Image source: 結城友奈は勇者である on Twitter

With the end of the first half of Yuki Yuna Is A Hero: Sumi Washio Chapter, we now know exactly how the first group of heroes (heroines, really) connects to the second group.

[This article contains MAJOR spoilers for the entire Yuki Yuna Is A Hero anime franchise released so far.  Read with caution.]

The Yuki Yuna Is A Hero franchise started with a story in progress in the Year of the Gods 300. When exactly this is relative to our own timeline is an important question, but not of immediate concern. On the island of Shikoku, there is an independent Japanese theocratic state under the God-Tree, Shinju-sama. How much of Japan this state controls isn’t precisely clear, but it is clear that Shikoku is Japanese, identified as Japanese, is a successor state of a Japan we would recognize, and obeys State Shinto ideology with Shinju-sama acting as God-Emperor. Shinju chooses young girls to act as “heroes” and fight its enemies to protect Shikoku, Japan, and potentially the entire world from invaders called the “Vertex” or “Vertices.” 

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Image source: 結城友奈は勇者である on Twitter

The first part of the series (from our vantage point as viewers) centers around the formation of a “heroes club” at Sanshu Junior High School. The club is started by Inabouzaki Fu and she recruits students who she says she believes want to make a difference in their community. The club eventually consists of the cheerful and bubbly Yuki Yuna, the intelligent and demure Togo Mimori who is paralyzed from the waist down, and Fu’s own younger sister, Inabouzaki Itsuki. Although they claim to essentially be super heroes, truthfully they’re precisely what you’d expect of middle school do-gooders: they rescue cats from trees, walk old ladies across the street, clean up parks, etc. This all changes when Fu reveals they were actually recruited to be magical girls, and the club was a front. She takes orders from a shadowy government agency called “Taisha” that represents the national defense of Shikoku, Japan, and Shinju-sama from the forces of the Vertex. Later the group is joined by another hero, Miyoshi Karin.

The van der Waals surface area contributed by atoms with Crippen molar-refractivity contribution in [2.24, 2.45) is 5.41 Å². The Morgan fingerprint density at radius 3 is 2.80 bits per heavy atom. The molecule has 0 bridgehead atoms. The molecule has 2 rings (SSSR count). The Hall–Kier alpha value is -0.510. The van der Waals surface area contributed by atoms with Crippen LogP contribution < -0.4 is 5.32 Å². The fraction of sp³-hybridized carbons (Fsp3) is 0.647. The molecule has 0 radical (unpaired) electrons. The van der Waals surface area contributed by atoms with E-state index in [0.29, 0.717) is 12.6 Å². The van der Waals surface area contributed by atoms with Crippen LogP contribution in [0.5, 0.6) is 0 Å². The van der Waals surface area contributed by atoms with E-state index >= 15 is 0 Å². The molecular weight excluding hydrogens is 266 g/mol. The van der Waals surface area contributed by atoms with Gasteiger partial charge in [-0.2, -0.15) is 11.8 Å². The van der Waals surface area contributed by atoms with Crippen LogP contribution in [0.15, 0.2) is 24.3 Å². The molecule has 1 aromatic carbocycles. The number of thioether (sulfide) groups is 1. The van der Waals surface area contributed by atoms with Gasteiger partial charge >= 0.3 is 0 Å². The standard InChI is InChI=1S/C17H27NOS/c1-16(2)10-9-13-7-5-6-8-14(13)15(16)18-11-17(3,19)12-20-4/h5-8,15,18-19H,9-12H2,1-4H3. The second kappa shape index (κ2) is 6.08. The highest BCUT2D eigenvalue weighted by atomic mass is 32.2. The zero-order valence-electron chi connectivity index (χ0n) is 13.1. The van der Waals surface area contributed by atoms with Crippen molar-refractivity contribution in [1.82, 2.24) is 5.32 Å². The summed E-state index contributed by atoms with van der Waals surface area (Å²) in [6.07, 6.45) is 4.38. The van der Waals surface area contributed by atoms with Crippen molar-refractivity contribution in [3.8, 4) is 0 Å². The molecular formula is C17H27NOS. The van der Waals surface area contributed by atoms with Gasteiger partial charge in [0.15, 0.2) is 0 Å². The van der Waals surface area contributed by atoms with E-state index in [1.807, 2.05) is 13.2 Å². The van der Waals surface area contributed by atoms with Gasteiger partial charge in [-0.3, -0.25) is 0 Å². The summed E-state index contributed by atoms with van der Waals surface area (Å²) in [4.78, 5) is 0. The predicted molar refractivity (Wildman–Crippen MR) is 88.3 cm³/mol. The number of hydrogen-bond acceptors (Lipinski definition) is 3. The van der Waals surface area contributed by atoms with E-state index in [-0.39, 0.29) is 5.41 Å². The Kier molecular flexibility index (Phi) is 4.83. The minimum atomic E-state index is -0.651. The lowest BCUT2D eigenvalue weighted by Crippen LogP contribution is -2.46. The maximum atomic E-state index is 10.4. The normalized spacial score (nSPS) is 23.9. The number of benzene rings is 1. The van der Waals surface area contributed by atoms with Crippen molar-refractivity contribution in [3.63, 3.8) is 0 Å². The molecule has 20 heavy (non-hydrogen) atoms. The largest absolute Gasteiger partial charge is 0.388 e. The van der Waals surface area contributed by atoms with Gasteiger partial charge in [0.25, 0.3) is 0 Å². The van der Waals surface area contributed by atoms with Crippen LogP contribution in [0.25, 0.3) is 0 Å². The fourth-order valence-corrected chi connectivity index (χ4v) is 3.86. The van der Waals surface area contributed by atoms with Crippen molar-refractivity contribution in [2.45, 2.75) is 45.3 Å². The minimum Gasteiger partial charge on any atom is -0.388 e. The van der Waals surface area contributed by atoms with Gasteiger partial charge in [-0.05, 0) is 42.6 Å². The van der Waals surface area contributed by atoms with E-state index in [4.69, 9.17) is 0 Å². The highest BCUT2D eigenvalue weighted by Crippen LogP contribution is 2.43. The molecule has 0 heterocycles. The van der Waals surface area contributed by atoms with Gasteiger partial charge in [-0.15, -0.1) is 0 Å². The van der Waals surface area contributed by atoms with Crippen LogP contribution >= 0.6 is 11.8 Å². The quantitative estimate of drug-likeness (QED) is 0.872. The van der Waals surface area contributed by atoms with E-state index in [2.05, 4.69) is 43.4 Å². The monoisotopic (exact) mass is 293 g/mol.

While Itsuki and Yuna embrace their destiny as magical girls, and the focus is largely on Yuna as a the typical magical girl protagonist (sloppy and inattentive, yet full of caring and passion), Togo (who prefers to be called Togo, not Mimori) is incredibly upset at the deception. More to the point, Togo isn’t even sure she wants to be a hero. While she doesn’t know why it upsets her so much, and why she is so terrified of joining Yuna, Itsuki, and Fu, something deep inside her warns her that there will be consequences. While she does finally decide to transform, she suffers through momentary flashbacks she doesn’t understand. Moreover, she finds that she has extreme natural ability and she seems to already understand how the fight the forces of the Vertex… But no one really seems to notice how out of place this natural ability is. 

Image source: 結城友奈は勇者である on Twitter

The reason that Togo is able to so quickly take control of her abilities is because unlike Yuna and Itsuki (or even Fu, who, despite being the president of the Heroes Club and Taisha’s recruiting agent, is still a beginner), she isn’t new to this. While she no longer has her memories (just as she no longer has the use of her legs), Togo Mimori is actually Washio Sumi. Well, at least, she used to be.